Impact of COVID-19 on Indian Economy

It has been more than a year and a half since the COVID-19 pandemic penetrated the deepest core of human civilization and made us realize the power of mother nature. In India, after the first wave, we thought that we had gained control of the situation but the second wave found us wanting for basic necessities such as oxygen and medical supplies. It might appear that the second wave is on its way out with daily cases coming down to under 60,000 from the peaks of nearly 4 lakh cases, but we have lost over 3.8 lakh precious lives to COVID-19 already. With the hope that the situation will significantly improve on the medical side, it is time to assess the impact of the second wave on macroeconomics.

The government’s approach in dealing with the two waves has been different. The response to the second wave has been localised and driven by the states while in the first wave we went for a national lockdown. I attribute this to the economic compulsions of the hard-hit central government and progressive spread of the virus. The second wave started in the west with Maharashtra, went up North and now is peaking in the south of the country. This spread journey makes a national lockdown economically suboptimal.

The services sector in the last two decades has become the bedrock of the Indian economy contributing to more than half of the GDP. But, our services and knowledge-based industries have been built on the manufacturing industry premise of the 18th century i.e. proximity and discipline of workers to the factory is critical in getting good output. We apply the same philosophy for our software engineers and tele calling workforce. With the internet revolution this premise has proven to be an unnecessary legacy of the past. Now the workforce can be decentralized and anyone can work from anywhere till the time there is 4G internet. I do believe that COVID will prove a positive disruption for the services sector in the long run.The first wave required a steep learning curve for the organizations to develop infrastructure and processes for remote working. For the employees, first wave lockdowns were a new paradigm and it took them some time to adjust to work from home and be productive. Prolonged lockdown and unlocking phases during the first wave ensured that both the employer and employee got into a rhythm and the productivity started reaching pre-covid levels. The second wave disrupted this rhythm. But the impact of the second wave has been localized and centred around groups of people with typical disruptions costing 3-4 weeks of productivity. My assessment is that the services sector will be the least hit from wave 2 from an output standpoint.On May 31, the Indian government released the data for GDP that during the financial year 2020-21, GDP contracted by 7.3 percent. It is the most severe contraction from the time India got its independence. The reasons behind this trajectory are obvious – lockdown leading to the closing of business units, increasing unemployment rate and a significant decline in domestic consumption.

For the current financial year, the Reserve Bank of India has anticipated growth of 10.5 percent. But the rating agencies across the globe have downgraded it due to the impact of the second wave of COVID-19. Moody’s initially projected 13.7 percent of growth for FY 2021-22, but later lowered it to 9.3 percent. The same goes with S&P Global Rating. They have lowered the 11 percent growth to 9.8 percent in case of moderate impact of the second wave, but for a worst-case scenario, it would be 8.2 percent. The ideas around a third wave are not helping the situation at all. To summarize on the macroeconomic numbers of GDP, I expect a less severe impact of the second wave due to less strict, localized lockdowns and SSpractically a lesser number of days in reaching the peak number of infections. Agriculture will see a deeper cut from the second wave compared to the first wave where it grew. Our hopes of economic revival are pinned to us having an express vaccination drive, which takes away the fear of a third wave and a revival of consumer confidence and spending.The pandemic and consequent lockdown have hit various sectors, including MSME, hospitality, civil aviation, agriculture and allied sector.India’s GDP shrank 7.3% in 2020-21. This was the worst performance of the Indian economy in any year since independence.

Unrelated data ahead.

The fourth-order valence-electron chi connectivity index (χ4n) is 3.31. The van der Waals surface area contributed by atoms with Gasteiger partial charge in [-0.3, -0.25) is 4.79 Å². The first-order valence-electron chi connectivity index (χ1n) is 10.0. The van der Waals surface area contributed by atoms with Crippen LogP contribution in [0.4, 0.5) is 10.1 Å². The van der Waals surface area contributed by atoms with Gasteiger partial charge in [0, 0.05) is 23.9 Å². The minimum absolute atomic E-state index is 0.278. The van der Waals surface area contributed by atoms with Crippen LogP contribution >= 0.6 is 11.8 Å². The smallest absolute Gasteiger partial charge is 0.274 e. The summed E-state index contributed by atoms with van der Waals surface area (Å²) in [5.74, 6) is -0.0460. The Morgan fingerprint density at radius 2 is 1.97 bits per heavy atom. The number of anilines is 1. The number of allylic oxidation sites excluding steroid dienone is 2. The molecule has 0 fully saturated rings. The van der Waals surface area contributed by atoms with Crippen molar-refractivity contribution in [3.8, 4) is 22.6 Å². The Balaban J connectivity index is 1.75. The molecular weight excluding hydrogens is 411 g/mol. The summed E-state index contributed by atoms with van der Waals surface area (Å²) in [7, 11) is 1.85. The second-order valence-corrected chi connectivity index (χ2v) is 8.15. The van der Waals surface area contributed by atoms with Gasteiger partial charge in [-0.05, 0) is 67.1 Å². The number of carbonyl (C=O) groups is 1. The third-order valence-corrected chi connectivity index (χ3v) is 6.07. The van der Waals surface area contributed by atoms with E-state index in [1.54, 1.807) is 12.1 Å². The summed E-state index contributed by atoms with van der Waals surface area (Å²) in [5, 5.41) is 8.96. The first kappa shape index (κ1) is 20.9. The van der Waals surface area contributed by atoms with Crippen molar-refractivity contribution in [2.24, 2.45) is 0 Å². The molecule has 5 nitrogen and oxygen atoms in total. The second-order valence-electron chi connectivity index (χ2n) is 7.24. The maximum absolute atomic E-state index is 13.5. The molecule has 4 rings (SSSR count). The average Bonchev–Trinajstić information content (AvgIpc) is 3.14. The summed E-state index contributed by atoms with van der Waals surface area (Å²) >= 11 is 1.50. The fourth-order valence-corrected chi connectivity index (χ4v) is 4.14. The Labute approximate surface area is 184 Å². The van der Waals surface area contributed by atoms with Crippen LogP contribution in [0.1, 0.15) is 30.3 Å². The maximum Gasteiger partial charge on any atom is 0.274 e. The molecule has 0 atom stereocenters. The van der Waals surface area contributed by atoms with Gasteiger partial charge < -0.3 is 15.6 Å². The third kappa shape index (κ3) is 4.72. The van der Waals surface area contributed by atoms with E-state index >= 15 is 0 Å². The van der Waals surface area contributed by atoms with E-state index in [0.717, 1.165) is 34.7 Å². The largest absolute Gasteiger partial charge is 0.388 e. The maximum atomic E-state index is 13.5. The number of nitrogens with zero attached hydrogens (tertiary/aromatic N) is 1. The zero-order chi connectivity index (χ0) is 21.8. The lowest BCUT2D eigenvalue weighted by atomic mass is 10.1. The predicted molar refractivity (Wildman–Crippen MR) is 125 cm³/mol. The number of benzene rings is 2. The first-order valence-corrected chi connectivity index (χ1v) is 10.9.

As the spread of the virus is likely to continue disrupting economic activity and negatively impact manufacturing and service industries, especially in developed countries, we expect that financial markets will continue to be volatile. There is still a question as to whether this unfolding crisis will have a lasting structural impact on the global economy or largely short-term financial and economic consequences. In either case, it is evident that communicable diseases such as COVID-19 have the potential to inflict severe economic and financial costs on regional and global economies. Because of high transportation connectivity, globalization, and economic interconnectedness, it has been extremely difficult and costly to contain the virus and mitigate the importation risks once the disease started to spread in multiple locations. This warrants international collective action and global investment in vaccine development and distribution, as well as preventive measures including capacity building in real-time surveillance and the development of contact tracing capabilities at the national and international levels. As outbreaks of novel infections are not likely to disappear in the near future, proactive international actions are required not only to save lives but also to protect economic prosperity